Training the voice in order to be able to produce the Nada
When I started teaching Indian classical music, I realized that the center piece of my work was to make feel and understand what is Nada. Lord Brahma said about Nada : “There is no song without the Nada, nor music without it, without Nada there is no dance, indeed the whole creation itself is Nada”. Now the question is : what is Nada? The word of Nada means “sound”, the sound that is heard by the human ear. There are two types of Nada. First, the sounds that are pleasant to the ears, or musical, and second the sounds that are dissonant and non-musical. Nada is the sound produced through the regular and constant vibration of some object in space. Through my years of teaching and my experience as a singer, I developed a way to train the voice in order to be able to produce the Nada, the sound. Which is essential, because without knowing how to produce the sound, how can we create music ?
Training the voice in order to be able to produce the “natural” sound
One of the big difference between Indian classical music and European classical music, in a technical matter, is the way the voice sounds. Indian classical music uses what I call “natural sound”. Vocabulary used to describe what we are talking about is a big issue not to lead to misunderstanding through different interpretations, even more between different cultures. What I mean by natural sound can be compared with what is sometimes called in Europe “mix voice”. In comparison, European classical voices use what I call the “soprano sound”, or sometimes called “head voice”. This sound is not used in the Indian classical music. So another part of my teaching to European people is guiding them in discovering their “natural sound”. The natural sound is within everyone, everyone has it inside of him or her, the key is to know how to discover it. In my understanding, this difference comes from our different backgrounds, and especially from the sounds we have been exposed to, from the very begging of our life. Indian people are used to hear music using the “natural sound”, which is for me the original sound of the human being, while in the European classical culture the “soprano sound” is more present. So when teaching to European people, the first technique I am teaching is how to produce the “natural sound”. In my teaching, I use different vowels, which are related to different chakras of the human body, or cosmic sounds, like the Om. These chakra’s sounds will help to energize the human body to get the vital power necessary to train the voice. At the same time, we’re finding the root to create the sound, to develop the voice, and to develop the tonal quality and precision of the voice. By doing this, we are also opening all the chakras. I am looking for a sound that comes from the root chakra, without pushing, coming out naturally, keeping the connection, free and flowing. After many years of teaching, my experience showed me how it has benefited for all people, and particularly to European people.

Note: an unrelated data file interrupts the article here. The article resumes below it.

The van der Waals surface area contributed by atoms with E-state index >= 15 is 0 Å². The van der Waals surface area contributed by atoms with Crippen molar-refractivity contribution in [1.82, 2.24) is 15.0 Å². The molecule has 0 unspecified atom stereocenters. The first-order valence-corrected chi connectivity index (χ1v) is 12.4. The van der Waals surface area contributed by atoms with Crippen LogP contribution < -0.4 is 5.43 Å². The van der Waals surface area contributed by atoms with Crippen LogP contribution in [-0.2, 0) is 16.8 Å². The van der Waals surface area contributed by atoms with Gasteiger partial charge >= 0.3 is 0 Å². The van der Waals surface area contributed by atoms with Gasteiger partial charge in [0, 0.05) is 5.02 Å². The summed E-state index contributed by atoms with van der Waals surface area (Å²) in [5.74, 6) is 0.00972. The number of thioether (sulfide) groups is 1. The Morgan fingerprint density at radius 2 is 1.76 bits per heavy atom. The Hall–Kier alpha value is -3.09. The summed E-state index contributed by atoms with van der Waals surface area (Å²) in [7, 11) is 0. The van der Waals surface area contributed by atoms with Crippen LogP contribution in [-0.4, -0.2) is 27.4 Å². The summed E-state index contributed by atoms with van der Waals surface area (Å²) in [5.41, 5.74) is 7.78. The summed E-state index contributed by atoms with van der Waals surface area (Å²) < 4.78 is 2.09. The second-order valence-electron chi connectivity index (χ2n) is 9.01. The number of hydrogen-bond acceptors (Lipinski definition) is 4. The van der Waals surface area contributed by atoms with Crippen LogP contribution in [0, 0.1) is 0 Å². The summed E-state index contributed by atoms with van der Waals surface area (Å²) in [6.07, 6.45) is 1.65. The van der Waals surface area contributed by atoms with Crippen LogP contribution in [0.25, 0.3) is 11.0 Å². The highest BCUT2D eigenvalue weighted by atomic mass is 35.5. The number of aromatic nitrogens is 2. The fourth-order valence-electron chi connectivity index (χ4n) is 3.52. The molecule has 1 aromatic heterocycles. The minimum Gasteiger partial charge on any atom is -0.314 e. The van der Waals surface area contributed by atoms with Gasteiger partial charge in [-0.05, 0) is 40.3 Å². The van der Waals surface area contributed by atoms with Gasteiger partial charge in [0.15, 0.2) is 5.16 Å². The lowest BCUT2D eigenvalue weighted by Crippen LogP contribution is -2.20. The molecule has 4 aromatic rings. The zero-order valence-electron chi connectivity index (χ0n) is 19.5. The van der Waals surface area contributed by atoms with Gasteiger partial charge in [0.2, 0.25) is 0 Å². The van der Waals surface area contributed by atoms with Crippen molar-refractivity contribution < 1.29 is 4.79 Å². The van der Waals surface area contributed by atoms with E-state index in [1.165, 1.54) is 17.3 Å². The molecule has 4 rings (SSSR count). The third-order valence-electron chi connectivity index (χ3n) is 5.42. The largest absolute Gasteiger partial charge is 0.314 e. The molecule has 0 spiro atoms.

Only after having developed the sounds, having felt them, I will teach more about Indian music structure and its grammatical organization.
The whole process is called Nada Yoga. As the asanas (physical postures in yoga) are used to make the physical body flexible, this is our way to make the voice flexible.
Indian music is based on a melodic approach, compared to a harmonic approach in Europe. While flowing through a melody, in Indian music, the way notes are linked to one another is a crucial point. I am teaching how we use microtones to link the notes, the rounding points, and the different attacks of the notes. The tuning of the voice is another fundamental aspect, precision and feeling are meticulously developed. Finally, no vibrato is used in Indian music. Therefore, I teach how to hold the sounds as straight as possible, looking for long and stable sounds.
Learning process, ear training
Indian music is an oral tradition. The learning process is based on listening, hearing, and repeating. In the tradition, the guru (the master) sings and the student repeats what he is hearing. No texts, books or papers are used, everything is transmitted by ear. Sitting together with the student, the teacher sings as many times as needed the musical phrases with the student, taking the time to base the skills. This way of learning differs a lot from western countries where written and visual support are predominant. It is an excellent way to develop ear training.
Compared to a more mental approach, Indian music teaching is based on the perception, the sense, the feeling and the experience. It’s learning process doesn’t separate and isolate its different components. Through the exercices, the sound, the technique, the breath, the tuning, the music theory, the rhythm, the timing, the memory, the ear training, the lyrics, the feelings, the moods, and the musical sensitivity are trained together, as a whole. In a deeper and even spiritual dimension, everything being connected, linked, and having a meaning.
For indian musicians, through this infinite learning, there is no need of practicing separate meditation, as music is the most important meditation.